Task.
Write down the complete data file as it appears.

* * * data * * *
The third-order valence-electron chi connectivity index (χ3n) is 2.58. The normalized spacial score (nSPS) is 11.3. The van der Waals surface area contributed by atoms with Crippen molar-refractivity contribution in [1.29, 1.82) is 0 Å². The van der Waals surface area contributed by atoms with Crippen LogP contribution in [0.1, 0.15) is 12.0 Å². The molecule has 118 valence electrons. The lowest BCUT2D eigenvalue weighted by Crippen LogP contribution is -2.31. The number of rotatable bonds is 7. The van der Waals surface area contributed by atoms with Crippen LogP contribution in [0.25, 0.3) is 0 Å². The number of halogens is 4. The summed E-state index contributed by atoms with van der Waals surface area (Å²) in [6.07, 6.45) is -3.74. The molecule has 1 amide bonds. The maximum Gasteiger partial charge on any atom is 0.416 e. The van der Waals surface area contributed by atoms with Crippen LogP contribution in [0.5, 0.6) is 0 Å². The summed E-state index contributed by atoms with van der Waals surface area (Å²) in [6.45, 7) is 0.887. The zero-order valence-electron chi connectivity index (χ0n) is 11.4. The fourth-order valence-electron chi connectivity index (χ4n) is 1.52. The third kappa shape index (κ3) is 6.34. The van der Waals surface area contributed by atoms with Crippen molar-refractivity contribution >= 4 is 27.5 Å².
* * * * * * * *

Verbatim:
The third-order valence-electron chi connectivity index (χ3n) is 2.58. The normalized spacial score (nSPS) is 11.3. The van der Waals surface area contributed by atoms with Crippen molar-refractivity contribution in [1.29, 1.82) is 0 Å². The van der Waals surface area contributed by atoms with Crippen LogP contribution in [0.1, 0.15) is 12.0 Å². The molecule has 118 valence electrons. The lowest BCUT2D eigenvalue weighted by Crippen LogP contribution is -2.31. The number of rotatable bonds is 7. The van der Waals surface area contributed by atoms with Crippen LogP contribution in [0.25, 0.3) is 0 Å². The number of halogens is 4. The summed E-state index contributed by atoms with van der Waals surface area (Å²) in [6.07, 6.45) is -3.74. The molecule has 1 amide bonds. The maximum Gasteiger partial charge on any atom is 0.416 e. The van der Waals surface area contributed by atoms with Crippen LogP contribution in [0.5, 0.6) is 0 Å². The summed E-state index contributed by atoms with van der Waals surface area (Å²) in [6.45, 7) is 0.887. The zero-order valence-electron chi connectivity index (χ0n) is 11.4. The fourth-order valence-electron chi connectivity index (χ4n) is 1.52. The third kappa shape index (κ3) is 6.34. The van der Waals surface area contributed by atoms with Crippen molar-refractivity contribution >= 4 is 27.5 Å².